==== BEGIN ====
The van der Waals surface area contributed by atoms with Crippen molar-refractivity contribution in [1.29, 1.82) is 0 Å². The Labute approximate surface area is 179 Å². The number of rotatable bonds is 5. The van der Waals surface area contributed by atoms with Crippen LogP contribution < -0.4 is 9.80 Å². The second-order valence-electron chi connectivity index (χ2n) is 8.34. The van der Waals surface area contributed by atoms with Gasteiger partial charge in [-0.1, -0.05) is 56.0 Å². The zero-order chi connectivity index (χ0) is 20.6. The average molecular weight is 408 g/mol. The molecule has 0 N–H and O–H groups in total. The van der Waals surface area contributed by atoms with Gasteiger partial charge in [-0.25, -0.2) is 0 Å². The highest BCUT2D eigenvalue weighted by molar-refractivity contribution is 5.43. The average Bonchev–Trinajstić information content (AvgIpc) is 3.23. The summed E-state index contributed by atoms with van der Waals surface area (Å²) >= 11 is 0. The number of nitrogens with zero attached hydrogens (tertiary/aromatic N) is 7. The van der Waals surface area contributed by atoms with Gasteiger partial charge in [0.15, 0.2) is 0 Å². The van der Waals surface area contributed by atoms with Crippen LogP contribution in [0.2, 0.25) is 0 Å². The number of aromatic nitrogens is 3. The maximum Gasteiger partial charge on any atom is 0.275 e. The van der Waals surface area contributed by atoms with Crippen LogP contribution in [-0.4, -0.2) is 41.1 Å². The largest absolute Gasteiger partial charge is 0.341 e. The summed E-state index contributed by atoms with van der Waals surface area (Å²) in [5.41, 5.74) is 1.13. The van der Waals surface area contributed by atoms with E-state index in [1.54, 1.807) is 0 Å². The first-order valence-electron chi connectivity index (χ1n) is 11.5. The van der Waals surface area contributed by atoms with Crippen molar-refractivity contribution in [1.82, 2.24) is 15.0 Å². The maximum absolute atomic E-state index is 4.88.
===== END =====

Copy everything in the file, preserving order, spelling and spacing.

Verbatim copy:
The van der Waals surface area contributed by atoms with Crippen molar-refractivity contribution in [1.29, 1.82) is 0 Å². The Labute approximate surface area is 179 Å². The number of rotatable bonds is 5. The van der Waals surface area contributed by atoms with Crippen LogP contribution < -0.4 is 9.80 Å². The second-order valence-electron chi connectivity index (χ2n) is 8.34. The van der Waals surface area contributed by atoms with Gasteiger partial charge in [-0.1, -0.05) is 56.0 Å². The zero-order chi connectivity index (χ0) is 20.6. The average molecular weight is 408 g/mol. The molecule has 0 N–H and O–H groups in total. The van der Waals surface area contributed by atoms with Gasteiger partial charge in [-0.25, -0.2) is 0 Å². The highest BCUT2D eigenvalue weighted by molar-refractivity contribution is 5.43. The average Bonchev–Trinajstić information content (AvgIpc) is 3.23. The summed E-state index contributed by atoms with van der Waals surface area (Å²) >= 11 is 0. The number of nitrogens with zero attached hydrogens (tertiary/aromatic N) is 7. The van der Waals surface area contributed by atoms with Gasteiger partial charge in [0.15, 0.2) is 0 Å². The van der Waals surface area contributed by atoms with Crippen LogP contribution in [0.2, 0.25) is 0 Å². The number of aromatic nitrogens is 3. The maximum Gasteiger partial charge on any atom is 0.275 e. The van der Waals surface area contributed by atoms with Crippen LogP contribution in [-0.4, -0.2) is 41.1 Å². The largest absolute Gasteiger partial charge is 0.341 e. The summed E-state index contributed by atoms with van der Waals surface area (Å²) in [5.41, 5.74) is 1.13. The van der Waals surface area contributed by atoms with E-state index in [1.54, 1.807) is 0 Å². The first-order valence-electron chi connectivity index (χ1n) is 11.5. The van der Waals surface area contributed by atoms with Crippen molar-refractivity contribution in [1.82, 2.24) is 15.0 Å². The maximum absolute atomic E-state index is 4.88.